China’s leadership transition is arguably the most important political event of the year. And it comes during a time of an economic slowdown and amid calls for political reform. In a Bloomberg View column, Peter Orszag, vice chairman of corporate and investment banking at Citigroup, writes that China’s incoming president Xi Jinping and China’s new leadership might have to cope with a substantial slowdown in the pace of economic growth in the years to come.
This is a great source of anxiety for investors that look the country as an engine of economic growth.
In the past China achieved rapid GDP growth as workers moved from the agricultural sector to factories. But this method of driving growth is said to be coming to an end, according to Orszag:
“The point at which moving workers from agriculture to manufacturing no longer leads to economic gains is called, in the literature of economic development, the Lewis turning point — after the Nobel-winning economist Arthur Lewis. If China is at or near its Lewis turning point, Xi will face an extraordinary economic challenge, with far-reaching geopolitical ramifications.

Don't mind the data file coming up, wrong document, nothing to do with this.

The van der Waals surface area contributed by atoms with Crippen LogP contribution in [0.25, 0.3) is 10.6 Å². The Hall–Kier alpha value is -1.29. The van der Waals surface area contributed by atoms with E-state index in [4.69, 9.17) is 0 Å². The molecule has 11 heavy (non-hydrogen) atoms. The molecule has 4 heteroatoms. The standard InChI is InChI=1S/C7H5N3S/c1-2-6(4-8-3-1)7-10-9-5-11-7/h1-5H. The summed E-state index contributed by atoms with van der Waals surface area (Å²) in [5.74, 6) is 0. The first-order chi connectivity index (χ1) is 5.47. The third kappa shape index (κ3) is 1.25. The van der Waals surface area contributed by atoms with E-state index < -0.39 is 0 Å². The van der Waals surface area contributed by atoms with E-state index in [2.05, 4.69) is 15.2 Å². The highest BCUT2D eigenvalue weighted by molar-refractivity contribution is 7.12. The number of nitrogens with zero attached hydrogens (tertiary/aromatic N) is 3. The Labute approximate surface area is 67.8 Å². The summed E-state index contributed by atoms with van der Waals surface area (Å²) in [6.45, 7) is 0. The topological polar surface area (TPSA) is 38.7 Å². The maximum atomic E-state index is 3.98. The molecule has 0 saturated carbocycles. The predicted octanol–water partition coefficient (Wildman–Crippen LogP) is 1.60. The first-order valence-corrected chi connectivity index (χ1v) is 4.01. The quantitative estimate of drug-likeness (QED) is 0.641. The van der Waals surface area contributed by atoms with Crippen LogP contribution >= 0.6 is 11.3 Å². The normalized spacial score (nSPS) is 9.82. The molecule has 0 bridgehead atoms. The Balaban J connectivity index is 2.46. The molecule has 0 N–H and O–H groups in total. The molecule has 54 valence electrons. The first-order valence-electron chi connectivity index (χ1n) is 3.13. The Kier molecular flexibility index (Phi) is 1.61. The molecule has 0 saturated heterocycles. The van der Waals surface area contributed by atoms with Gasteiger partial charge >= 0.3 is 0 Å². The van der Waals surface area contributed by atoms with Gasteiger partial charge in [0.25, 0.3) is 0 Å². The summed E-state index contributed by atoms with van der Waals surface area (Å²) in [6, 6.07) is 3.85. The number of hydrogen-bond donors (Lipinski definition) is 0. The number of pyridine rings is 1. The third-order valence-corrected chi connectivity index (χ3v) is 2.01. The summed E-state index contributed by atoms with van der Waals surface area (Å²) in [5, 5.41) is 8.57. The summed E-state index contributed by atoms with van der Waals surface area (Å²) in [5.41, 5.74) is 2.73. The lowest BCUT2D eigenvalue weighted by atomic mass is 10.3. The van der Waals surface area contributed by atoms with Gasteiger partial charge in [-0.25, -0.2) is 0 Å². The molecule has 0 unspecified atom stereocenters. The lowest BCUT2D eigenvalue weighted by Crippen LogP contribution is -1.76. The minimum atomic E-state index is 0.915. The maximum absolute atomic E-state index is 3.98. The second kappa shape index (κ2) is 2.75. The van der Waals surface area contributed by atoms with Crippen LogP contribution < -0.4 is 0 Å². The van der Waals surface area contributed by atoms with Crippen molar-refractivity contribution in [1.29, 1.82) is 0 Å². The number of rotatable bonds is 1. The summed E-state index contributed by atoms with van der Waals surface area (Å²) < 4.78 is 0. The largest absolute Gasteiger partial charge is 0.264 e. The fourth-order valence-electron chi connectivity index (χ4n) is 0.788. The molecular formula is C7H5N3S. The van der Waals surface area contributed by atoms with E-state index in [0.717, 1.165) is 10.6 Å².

…The International Monetary Fund says that reality lies somewhere in the middle — that the Chinese economy will reach the Lewis turning point sometime between 2020 and 2025 — about the time when Xi’s term ends.
Even after that point has been reached, high growth is still possible — it will just be more difficult. Xi will face enormous political and economic difficulties. As my former colleague Larry Summers likes to put it, China represents a greatly leveraged bet on economic growth — and if growth is much harder to achieve, that bet may turn sour.”
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